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Brakes advice

Discussion in '80-Series Tech' started by Vaskerville, Sep 9, 2017.

  1. Vaskerville

    Vaskerville

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    I'm not a mechanic - I don't know alot about cars. I do have a 1990 HDJ80 I bought in Spain, used in Africa for five years and now i'm living in Haiti. The problem has always been the brakes and now that we live in the mountains we really need to resolve the problem.

    Our current brakes are nothing special. Coming down the mountain they will really heat up even if I'm driving really careful. We've had our car in the shop 10 times adjusting the brakes...brake pumps relplaced, pads replaced, calipers replaced...bah!

    What can I do to improve them? Ceramic brakes? Something like Lexus brake systems?

    If we can't resolve this...we have to sell it and buy a newer, smaller car.

    Thanks
     
  2. nukegoat

    nukegoat

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    If you are asking what to do about brake fade then youre fighting physics. It takes the creation of thermal energy to slow the car down. Ostensibly some pads and rotors deal with high heat better than others.
     
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  3. Landseer

    Landseer SILVER Star

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    Specifically whats the problem with the brakes? Is is mainly fade as they heat up? For mountain driving remember to gear down on the down hills.

    Does the 1990 HDJ80 have disks in the rear?
     
  4. Hornd

    Hornd SILVER Star

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    Pull over when they start to fade and have a sammich.
    Change your fluid often.
    Ensure pistons are not sticking and returning home.
    Downshift.
     
  5. GeoRoss

    GeoRoss

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    Down shift frequent and often.
     
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  6. Vaskerville

    Vaskerville

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    Our car is an automatic. I often drive in L3 or L2 down hills.

    Ceramic brakes aren't going to help the situation?
     
  7. Landseer

    Landseer SILVER Star

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    Ceramic pads likely wont make a difference. Make sure the brakes are properly bled (remember to bleed the proportioning valve- its located on the frame by the back left tire)
     
  8. ZackR

    ZackR SILVER Star

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    If L3 or L2 aren't doing the job then try L1. Fresh fluid and high quality brake hoses are also key to prevent fade. Driver technique comes into play as well... don't let the vehicle gain too much momentum before applying the brakes and remember that the brakes will fade much sooner with a constant light application than harder applications with a rest between use to cool.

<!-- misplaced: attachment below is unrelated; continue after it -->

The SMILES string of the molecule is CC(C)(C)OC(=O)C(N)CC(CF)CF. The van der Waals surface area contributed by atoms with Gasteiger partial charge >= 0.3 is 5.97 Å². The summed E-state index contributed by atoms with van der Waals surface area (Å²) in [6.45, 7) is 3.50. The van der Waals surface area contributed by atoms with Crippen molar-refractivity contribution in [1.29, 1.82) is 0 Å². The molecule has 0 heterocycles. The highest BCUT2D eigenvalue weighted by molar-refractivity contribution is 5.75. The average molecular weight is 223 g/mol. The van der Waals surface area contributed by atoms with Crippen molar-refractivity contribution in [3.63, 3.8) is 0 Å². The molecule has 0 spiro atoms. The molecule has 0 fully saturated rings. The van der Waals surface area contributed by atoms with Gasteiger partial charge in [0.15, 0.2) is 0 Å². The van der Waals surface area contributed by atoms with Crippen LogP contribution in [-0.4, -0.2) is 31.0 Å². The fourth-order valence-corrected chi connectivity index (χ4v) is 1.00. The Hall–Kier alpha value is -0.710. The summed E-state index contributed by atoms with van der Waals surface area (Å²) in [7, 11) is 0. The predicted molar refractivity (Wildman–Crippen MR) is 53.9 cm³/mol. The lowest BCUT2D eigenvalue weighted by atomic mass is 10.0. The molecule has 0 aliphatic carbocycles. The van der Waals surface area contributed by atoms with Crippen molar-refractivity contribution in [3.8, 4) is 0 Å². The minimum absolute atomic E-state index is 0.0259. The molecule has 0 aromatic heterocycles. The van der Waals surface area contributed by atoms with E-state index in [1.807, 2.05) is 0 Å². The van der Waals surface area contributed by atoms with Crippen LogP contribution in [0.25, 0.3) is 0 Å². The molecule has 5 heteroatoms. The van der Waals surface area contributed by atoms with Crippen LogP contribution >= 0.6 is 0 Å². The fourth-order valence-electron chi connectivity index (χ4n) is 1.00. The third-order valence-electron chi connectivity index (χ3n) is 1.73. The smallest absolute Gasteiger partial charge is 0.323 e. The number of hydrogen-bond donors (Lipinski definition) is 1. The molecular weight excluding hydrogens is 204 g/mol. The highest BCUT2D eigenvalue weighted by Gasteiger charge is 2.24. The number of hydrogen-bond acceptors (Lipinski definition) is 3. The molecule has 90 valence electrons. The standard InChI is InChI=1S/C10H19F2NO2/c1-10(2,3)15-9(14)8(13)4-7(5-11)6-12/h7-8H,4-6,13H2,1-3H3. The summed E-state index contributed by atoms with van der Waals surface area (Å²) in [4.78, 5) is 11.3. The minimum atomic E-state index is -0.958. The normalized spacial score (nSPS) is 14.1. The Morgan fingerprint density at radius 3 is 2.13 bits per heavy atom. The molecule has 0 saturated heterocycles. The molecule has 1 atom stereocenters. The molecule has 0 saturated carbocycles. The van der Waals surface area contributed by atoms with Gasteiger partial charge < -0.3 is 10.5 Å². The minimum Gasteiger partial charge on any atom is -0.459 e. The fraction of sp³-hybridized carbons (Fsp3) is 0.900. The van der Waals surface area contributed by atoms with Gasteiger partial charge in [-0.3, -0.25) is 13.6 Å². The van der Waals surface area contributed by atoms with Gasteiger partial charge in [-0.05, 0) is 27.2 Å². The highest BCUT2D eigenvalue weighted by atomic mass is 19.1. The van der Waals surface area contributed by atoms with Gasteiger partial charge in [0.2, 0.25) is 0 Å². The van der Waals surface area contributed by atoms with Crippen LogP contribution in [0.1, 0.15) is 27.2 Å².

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  9. 86tuning

    86tuning

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    I use Porterfield R4S (street) pads for all of our cars and trucks. The compound holds up well at track speeds on lapping days with the ae86. They have quite a bit more initial bite and also work at high temperatures better than the genuine LX450 pads that came with my truck.

    Pad compound does make a difference.

    So does brake fluid. For our race cars we run RBF600 which is technically a super DOT4 fluid. But any fresh DOT4 fluid will be better than grungy old fluid.

    But, before all that stuff, how are the rear brakes? Are your drums caked with mud? A proper cleaning and adjustment can do wonders for brake effectiveness. Also, any modifications to the truck? Approximate weight? Suspension height mods? Oversize tires? All of these factors can gang up on your brakes and make them less effective. If everything is perfect, you may need to upgrade to the bigger brakes that the later 80-series and LX450 use.
     
  10. Douglas S

    Douglas S

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    Your truck is an early model and therefore has the smaller brakes. I would look into the swap to the later ('93-'97) larger front brake calipers and rotors.
     
  11. Crab Sack

    Crab Sack

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    I fully agree with upgrading the brakes, calipers and rotors to the FZJ style. To this day it has been one of my best upgrades I have done on my HDJ.
    Also if your truck is lifted you may need to adjust the LSPV.